So the Sun is clearly the main driver of the winter climate here in Scandinavia and well, England and Northern Europe. So we can see when there’s no spots on the Sun, then we have a lot higher tendency for having a cold winter. So if we-

Mikkel:

And it’s a more important driver than say ocean currents or-


Christoffer:  

Yes. So if you were to predict one thing that you could know for predicting the winter climate, you should take the Sun. And that’s because, I mean… Well, we think we understand it, but it’s because that this small change in the brightness of the Sun, I mean, it doesn’t warm up the whole globe, but it changes the weather patterns.

So normally we have in the wintertime, we have this mild air coming in from west with rain and temperatures around zero and these storms from time to time. But then sometime when the Sun is a very low activity level. We can get into another state where we have cold wind coming down from northeast. That’s when we talk about that, we get the Siberian cooling down to us. And then it can get locked there. And we have experienced that a few winters and the sort of risk or chance if you want of the climate system getting locked in this Siberian winter cold here in Scandinavia is much bigger when we have low solar activity. So that’s one thing where we have made some progress.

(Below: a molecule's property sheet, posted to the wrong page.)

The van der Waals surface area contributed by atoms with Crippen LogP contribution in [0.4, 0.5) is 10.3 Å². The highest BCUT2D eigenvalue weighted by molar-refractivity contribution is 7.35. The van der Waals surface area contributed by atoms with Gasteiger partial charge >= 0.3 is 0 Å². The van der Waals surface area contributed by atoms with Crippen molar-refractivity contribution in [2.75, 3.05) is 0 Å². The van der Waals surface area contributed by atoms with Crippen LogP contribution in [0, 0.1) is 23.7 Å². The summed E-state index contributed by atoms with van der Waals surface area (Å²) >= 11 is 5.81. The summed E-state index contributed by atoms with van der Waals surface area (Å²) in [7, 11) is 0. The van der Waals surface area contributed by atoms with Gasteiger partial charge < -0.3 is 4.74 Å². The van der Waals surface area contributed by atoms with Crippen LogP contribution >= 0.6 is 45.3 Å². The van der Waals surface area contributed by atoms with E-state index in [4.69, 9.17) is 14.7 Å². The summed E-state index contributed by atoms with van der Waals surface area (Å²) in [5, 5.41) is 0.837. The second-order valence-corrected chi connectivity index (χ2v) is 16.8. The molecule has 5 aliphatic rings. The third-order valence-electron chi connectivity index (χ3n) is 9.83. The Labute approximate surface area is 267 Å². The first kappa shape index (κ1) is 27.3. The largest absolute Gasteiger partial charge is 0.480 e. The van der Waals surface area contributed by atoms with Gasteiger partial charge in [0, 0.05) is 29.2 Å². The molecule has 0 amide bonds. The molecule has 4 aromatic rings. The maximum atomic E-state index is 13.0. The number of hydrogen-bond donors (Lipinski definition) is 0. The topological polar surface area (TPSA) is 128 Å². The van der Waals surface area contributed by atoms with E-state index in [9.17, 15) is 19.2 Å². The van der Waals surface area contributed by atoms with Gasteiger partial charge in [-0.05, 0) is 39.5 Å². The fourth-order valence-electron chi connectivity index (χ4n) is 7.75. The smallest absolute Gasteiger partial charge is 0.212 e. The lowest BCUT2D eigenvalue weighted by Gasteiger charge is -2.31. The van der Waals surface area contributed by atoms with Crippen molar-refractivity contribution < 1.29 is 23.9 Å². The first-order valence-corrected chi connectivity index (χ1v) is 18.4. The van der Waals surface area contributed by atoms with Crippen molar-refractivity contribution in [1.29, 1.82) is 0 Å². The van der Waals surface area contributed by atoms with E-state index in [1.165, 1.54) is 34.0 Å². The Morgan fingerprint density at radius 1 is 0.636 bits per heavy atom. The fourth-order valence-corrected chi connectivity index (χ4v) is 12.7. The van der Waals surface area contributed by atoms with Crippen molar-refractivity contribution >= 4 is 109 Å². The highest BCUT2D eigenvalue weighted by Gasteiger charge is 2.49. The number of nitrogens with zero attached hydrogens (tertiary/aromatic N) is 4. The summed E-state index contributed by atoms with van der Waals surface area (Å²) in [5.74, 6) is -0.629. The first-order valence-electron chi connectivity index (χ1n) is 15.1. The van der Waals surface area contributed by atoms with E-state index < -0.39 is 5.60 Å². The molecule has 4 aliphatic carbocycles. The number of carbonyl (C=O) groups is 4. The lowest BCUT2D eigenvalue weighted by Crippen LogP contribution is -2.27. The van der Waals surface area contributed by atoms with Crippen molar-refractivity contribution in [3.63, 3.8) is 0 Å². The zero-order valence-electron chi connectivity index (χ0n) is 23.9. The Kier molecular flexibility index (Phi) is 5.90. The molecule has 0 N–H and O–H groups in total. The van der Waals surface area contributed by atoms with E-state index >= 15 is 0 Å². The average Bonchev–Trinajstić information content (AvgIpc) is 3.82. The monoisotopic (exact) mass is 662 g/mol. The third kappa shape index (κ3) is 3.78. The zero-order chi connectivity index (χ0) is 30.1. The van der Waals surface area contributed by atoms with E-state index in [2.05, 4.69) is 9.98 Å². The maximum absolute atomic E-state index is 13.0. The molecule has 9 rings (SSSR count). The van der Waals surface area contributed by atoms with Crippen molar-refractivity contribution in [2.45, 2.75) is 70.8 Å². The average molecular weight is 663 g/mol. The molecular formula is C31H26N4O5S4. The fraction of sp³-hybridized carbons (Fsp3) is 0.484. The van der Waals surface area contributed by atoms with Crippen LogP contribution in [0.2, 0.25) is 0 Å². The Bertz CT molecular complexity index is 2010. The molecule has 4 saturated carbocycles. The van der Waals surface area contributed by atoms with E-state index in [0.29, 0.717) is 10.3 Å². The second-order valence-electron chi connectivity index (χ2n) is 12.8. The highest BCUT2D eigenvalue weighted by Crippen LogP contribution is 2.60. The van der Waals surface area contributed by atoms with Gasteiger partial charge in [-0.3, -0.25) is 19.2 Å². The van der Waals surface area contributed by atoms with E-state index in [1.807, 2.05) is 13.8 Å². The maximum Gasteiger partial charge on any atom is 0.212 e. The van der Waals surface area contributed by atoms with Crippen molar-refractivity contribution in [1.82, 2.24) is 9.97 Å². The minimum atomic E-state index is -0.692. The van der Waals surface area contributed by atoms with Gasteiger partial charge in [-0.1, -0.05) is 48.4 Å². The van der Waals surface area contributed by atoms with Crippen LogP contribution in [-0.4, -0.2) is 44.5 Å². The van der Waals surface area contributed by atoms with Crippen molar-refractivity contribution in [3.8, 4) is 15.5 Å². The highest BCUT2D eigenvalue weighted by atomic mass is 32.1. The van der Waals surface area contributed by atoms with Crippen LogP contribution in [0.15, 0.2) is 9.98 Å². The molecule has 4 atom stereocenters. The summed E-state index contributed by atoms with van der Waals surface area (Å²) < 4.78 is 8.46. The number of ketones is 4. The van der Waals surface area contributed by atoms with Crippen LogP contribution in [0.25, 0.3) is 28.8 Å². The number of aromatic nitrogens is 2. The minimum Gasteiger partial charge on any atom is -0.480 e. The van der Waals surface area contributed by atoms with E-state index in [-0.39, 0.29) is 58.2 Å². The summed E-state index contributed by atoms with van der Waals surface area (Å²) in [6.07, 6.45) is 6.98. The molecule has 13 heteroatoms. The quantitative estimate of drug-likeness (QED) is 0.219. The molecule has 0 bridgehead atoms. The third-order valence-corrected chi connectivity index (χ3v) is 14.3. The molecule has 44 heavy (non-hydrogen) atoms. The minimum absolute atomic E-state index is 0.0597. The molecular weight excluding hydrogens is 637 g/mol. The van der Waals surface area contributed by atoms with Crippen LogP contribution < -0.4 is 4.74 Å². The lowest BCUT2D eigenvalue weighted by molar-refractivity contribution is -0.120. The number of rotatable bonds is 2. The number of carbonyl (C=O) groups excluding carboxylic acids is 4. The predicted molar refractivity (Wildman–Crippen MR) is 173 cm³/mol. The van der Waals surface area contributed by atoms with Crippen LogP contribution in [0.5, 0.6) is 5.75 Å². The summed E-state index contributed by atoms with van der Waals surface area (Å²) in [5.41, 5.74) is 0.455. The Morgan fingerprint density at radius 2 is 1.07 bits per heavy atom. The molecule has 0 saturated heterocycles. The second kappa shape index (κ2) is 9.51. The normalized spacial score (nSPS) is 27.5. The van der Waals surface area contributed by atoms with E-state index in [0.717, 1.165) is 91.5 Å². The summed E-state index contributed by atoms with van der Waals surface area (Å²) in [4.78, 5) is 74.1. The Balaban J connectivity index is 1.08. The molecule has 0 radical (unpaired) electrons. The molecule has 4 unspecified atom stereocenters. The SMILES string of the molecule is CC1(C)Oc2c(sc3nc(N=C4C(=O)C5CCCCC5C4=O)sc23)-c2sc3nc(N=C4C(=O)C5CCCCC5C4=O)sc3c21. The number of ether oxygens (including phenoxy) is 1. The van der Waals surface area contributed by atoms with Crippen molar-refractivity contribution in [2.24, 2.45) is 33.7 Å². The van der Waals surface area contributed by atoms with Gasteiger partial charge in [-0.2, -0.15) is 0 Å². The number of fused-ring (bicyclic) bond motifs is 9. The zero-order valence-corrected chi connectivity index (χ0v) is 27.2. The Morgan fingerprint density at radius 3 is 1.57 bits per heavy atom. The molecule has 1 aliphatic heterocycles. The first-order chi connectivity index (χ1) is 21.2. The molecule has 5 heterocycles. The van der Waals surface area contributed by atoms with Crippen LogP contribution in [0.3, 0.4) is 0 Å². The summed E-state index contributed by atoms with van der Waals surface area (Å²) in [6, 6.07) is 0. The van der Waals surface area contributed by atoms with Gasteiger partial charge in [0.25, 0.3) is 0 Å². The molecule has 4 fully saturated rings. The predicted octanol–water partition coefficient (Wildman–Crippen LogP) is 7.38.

The other thing that we are looking at is that, I mean, we have a number of climate driver and we talk about CO2, and we have talked about the Sun, but we also have volcanoes. And I mean, again, if we look back in time, we can see that volcanoes are major climate driver. So that when we have the big volcanoes going off, then the temperature drops the next five years-

Mikkel:                

And, just to briefly touch on that. That’s because it shoots a lot of ash into the atmosphere, which basically does what you just talked about, blocking the Sun.

Christoffer:  

Yes. Yes.

Mikkel:        

So that creates that layer of-

Christoffer:    

And after a period of five years, something like that-

Mikkel:

It’s all fallen down again.

Christoffer:

It’s fallen down again.

Mikkel:

Okay, yeah.

Christoffer:

So the idea is that it can be detected, but it’s changing sort of the chemistry of the atmosphere. And so that can affect how the atmosphere is affected by the Sun. So if we are to understand how the Sun affects the atmosphere, we have to understand how the volcanoes affect the atmosphere at the same time.